"...any being whatsoever which possesses some eminent quality out of the ordinary, and is awe-inspiring, is called Kami.”
Tōkyō-to, Bunkyō-ku, Koishihkawa 2-5-7
May 12, 2017
The only shrine I have covered so far for which there is an exact founding date, but as this event was as recent as 1966 it is not surprising: the date was March 7. Its foundation was very much the result of one man’s efforts, Sasaki Katsuzō. Born on September 27, 1894 he was the eldest son of a farming family from Miyagi-ken which had moved to Hokkaidō as part of a government settlement programme. After finishing primary school he seems to have been more interested in gambling than in the family farm but saw the error of his ways after joining a civil engineering company and found solace in religion. In 1920 he moved to the then Japanese colonial territory of Karafuto (Sakhalin) to make his fortune. He seems to have done this working on government and military construction projects. It was probably during this period that he founded his company, Marukatsu Sasaki Civil Engineering, which is still registered at the same address as the Koishikawa Daijin-gū In 1945 the Soviet Union declared war on Japan and in his capacity as head of a civil defense group he went to Sapporo to organize support for the island. While he was in Sapporo the Soviets overran Sakhalin and he was unable to return. In Sapporo he teamed up with other returnees and soon found himself back on his feet. In the mid-1950s he moved to Tōkyō’s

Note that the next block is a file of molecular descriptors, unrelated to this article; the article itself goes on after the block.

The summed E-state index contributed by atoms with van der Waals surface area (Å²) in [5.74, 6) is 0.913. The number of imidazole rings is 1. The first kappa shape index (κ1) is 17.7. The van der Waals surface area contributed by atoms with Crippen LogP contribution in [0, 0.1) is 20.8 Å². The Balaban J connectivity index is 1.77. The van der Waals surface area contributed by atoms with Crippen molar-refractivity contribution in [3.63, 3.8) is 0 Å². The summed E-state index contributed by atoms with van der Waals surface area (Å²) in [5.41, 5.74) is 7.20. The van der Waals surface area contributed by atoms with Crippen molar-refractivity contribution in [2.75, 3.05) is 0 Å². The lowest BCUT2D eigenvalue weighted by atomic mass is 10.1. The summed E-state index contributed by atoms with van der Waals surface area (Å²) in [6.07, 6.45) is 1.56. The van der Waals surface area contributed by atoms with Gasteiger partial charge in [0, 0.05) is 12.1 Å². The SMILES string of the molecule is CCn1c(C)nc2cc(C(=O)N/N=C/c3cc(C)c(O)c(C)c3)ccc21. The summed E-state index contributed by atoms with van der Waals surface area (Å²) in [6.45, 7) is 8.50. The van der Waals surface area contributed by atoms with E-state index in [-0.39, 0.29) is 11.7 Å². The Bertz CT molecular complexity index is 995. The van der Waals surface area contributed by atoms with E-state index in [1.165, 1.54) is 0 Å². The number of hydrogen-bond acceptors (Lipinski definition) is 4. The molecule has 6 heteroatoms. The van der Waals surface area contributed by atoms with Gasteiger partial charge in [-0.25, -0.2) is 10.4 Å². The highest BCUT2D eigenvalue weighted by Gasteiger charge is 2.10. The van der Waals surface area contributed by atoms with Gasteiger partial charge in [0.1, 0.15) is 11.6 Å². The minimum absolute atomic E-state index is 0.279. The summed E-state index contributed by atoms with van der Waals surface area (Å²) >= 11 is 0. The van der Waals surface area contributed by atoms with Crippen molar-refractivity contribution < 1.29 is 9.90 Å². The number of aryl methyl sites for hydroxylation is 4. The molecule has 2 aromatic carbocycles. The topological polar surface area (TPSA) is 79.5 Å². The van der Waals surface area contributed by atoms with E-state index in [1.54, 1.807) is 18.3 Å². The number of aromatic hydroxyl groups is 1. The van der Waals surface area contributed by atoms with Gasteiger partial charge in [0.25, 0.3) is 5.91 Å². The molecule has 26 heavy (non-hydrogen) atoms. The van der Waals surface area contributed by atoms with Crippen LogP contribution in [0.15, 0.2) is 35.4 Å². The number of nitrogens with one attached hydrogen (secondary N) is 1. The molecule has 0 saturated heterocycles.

Amaterasu Ōkami (55) 天照大神
Earliest mention of: 1966
Annual Festival: March 7
Koishikawa district and his construction business boomed on the back of Japan’s high economic growth. He used some of the wealth his business created to help religious facilities and in 1966 founded Koishikawa Daijingū. The chain of events leading up to this dates back to at least 1949, in which year the 59th transfer of the deity to a new shrine building at the Ise Jingū (Shikinen Sengu) should have taken place. This ceremony, one of the most important in Shintō, is normally held every twenty years but in the tightened national circumstances following WWII its 59th enactment had to be postponed. Hearing this, Sasaki donated funds to Ise Jingū and successfully persuaded luminaries of the business and political worlds such as Idemitsu Sazō, Tsushima Juichi and Funada Nakato to do likewise. In 1957 he was recognized as a representative of Ise Jingū Sukeisha, and In 1966 was paid the high honour of being awarded a special paper offering by the Ise Jingū, and hence indirectly by the Emperor, it is to enshrine this that Koishikawa Daijingū was constructed.
The torii standing on the street was constructed using wood recycled from the Tsukiyomi-no-miya at Ise rebuilt during the 62nd Shikinen Sengu in 2013 while the torii in front of the prayer hall was constructed using wood similarly recycled during the 61st Shikinen Sengu in 1993.